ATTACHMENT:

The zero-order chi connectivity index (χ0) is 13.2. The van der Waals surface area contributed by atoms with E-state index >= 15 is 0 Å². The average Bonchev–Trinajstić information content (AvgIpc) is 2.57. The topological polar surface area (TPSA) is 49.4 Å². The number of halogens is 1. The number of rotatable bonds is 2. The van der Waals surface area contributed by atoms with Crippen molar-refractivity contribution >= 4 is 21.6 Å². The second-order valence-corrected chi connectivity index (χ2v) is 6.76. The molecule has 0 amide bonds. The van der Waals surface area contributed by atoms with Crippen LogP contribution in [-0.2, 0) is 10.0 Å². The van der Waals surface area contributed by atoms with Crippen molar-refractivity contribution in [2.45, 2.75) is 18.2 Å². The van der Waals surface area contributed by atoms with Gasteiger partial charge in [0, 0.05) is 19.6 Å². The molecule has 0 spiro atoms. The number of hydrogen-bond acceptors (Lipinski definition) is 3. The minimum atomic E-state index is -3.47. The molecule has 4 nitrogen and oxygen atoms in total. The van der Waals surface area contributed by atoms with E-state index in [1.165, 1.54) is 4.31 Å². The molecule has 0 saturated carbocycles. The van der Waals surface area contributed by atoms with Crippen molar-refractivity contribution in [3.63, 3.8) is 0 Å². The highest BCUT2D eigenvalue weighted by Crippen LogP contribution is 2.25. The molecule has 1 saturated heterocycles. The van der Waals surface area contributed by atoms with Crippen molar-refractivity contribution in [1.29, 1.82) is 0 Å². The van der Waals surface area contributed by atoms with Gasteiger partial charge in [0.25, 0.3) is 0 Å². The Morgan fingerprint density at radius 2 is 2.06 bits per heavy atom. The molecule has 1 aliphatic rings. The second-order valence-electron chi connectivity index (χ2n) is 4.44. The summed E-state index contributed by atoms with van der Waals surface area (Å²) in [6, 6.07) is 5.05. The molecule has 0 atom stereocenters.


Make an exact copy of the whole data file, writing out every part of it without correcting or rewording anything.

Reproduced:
The zero-order chi connectivity index (χ0) is 13.2. The van der Waals surface area contributed by atoms with E-state index >= 15 is 0 Å². The average Bonchev–Trinajstić information content (AvgIpc) is 2.57. The topological polar surface area (TPSA) is 49.4 Å². The number of halogens is 1. The number of rotatable bonds is 2. The van der Waals surface area contributed by atoms with Crippen molar-refractivity contribution >= 4 is 21.6 Å². The second-order valence-corrected chi connectivity index (χ2v) is 6.76. The molecule has 0 amide bonds. The van der Waals surface area contributed by atoms with Crippen LogP contribution in [-0.2, 0) is 10.0 Å². The van der Waals surface area contributed by atoms with Crippen molar-refractivity contribution in [2.45, 2.75) is 18.2 Å². The van der Waals surface area contributed by atoms with Gasteiger partial charge in [0, 0.05) is 19.6 Å². The molecule has 0 spiro atoms. The number of hydrogen-bond acceptors (Lipinski definition) is 3. The minimum atomic E-state index is -3.47. The molecule has 4 nitrogen and oxygen atoms in total. The van der Waals surface area contributed by atoms with E-state index in [1.165, 1.54) is 4.31 Å². The molecule has 0 saturated carbocycles. The van der Waals surface area contributed by atoms with Crippen molar-refractivity contribution in [3.63, 3.8) is 0 Å². The highest BCUT2D eigenvalue weighted by Crippen LogP contribution is 2.25. The molecule has 1 saturated heterocycles. The van der Waals surface area contributed by atoms with Crippen molar-refractivity contribution in [1.29, 1.82) is 0 Å². The van der Waals surface area contributed by atoms with Gasteiger partial charge in [0.25, 0.3) is 0 Å². The Morgan fingerprint density at radius 2 is 2.06 bits per heavy atom. The molecule has 1 aliphatic rings. The second-order valence-electron chi connectivity index (χ2n) is 4.44. The summed E-state index contributed by atoms with van der Waals surface area (Å²) in [6, 6.07) is 5.05. The molecule has 0 atom stereocenters.